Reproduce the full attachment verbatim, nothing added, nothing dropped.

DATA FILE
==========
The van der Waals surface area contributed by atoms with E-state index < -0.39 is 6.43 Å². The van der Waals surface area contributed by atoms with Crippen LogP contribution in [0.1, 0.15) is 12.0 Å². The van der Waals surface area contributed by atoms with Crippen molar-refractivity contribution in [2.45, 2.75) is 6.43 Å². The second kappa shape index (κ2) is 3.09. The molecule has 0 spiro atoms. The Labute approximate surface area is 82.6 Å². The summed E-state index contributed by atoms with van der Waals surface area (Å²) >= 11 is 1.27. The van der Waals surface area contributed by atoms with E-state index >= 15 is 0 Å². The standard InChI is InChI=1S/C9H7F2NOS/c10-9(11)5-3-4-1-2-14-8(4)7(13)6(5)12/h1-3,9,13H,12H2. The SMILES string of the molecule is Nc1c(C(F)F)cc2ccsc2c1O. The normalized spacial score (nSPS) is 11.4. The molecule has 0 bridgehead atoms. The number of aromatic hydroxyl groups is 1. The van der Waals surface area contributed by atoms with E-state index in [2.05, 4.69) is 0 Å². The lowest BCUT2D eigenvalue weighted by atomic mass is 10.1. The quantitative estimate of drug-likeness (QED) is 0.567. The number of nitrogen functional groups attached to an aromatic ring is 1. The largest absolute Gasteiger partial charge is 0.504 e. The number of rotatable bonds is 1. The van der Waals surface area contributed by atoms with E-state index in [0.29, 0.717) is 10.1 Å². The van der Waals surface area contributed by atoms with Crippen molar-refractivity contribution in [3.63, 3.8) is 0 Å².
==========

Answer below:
The van der Waals surface area contributed by atoms with E-state index < -0.39 is 6.43 Å². The van der Waals surface area contributed by atoms with Crippen LogP contribution in [0.1, 0.15) is 12.0 Å². The van der Waals surface area contributed by atoms with Crippen molar-refractivity contribution in [2.45, 2.75) is 6.43 Å². The second kappa shape index (κ2) is 3.09. The molecule has 0 spiro atoms. The Labute approximate surface area is 82.6 Å². The summed E-state index contributed by atoms with van der Waals surface area (Å²) >= 11 is 1.27. The van der Waals surface area contributed by atoms with E-state index >= 15 is 0 Å². The standard InChI is InChI=1S/C9H7F2NOS/c10-9(11)5-3-4-1-2-14-8(4)7(13)6(5)12/h1-3,9,13H,12H2. The SMILES string of the molecule is Nc1c(C(F)F)cc2ccsc2c1O. The normalized spacial score (nSPS) is 11.4. The molecule has 0 bridgehead atoms. The number of aromatic hydroxyl groups is 1. The van der Waals surface area contributed by atoms with E-state index in [2.05, 4.69) is 0 Å². The lowest BCUT2D eigenvalue weighted by atomic mass is 10.1. The quantitative estimate of drug-likeness (QED) is 0.567. The number of nitrogen functional groups attached to an aromatic ring is 1. The largest absolute Gasteiger partial charge is 0.504 e. The number of rotatable bonds is 1. The van der Waals surface area contributed by atoms with E-state index in [0.29, 0.717) is 10.1 Å². The van der Waals surface area contributed by atoms with Crippen molar-refractivity contribution in [3.63, 3.8) is 0 Å².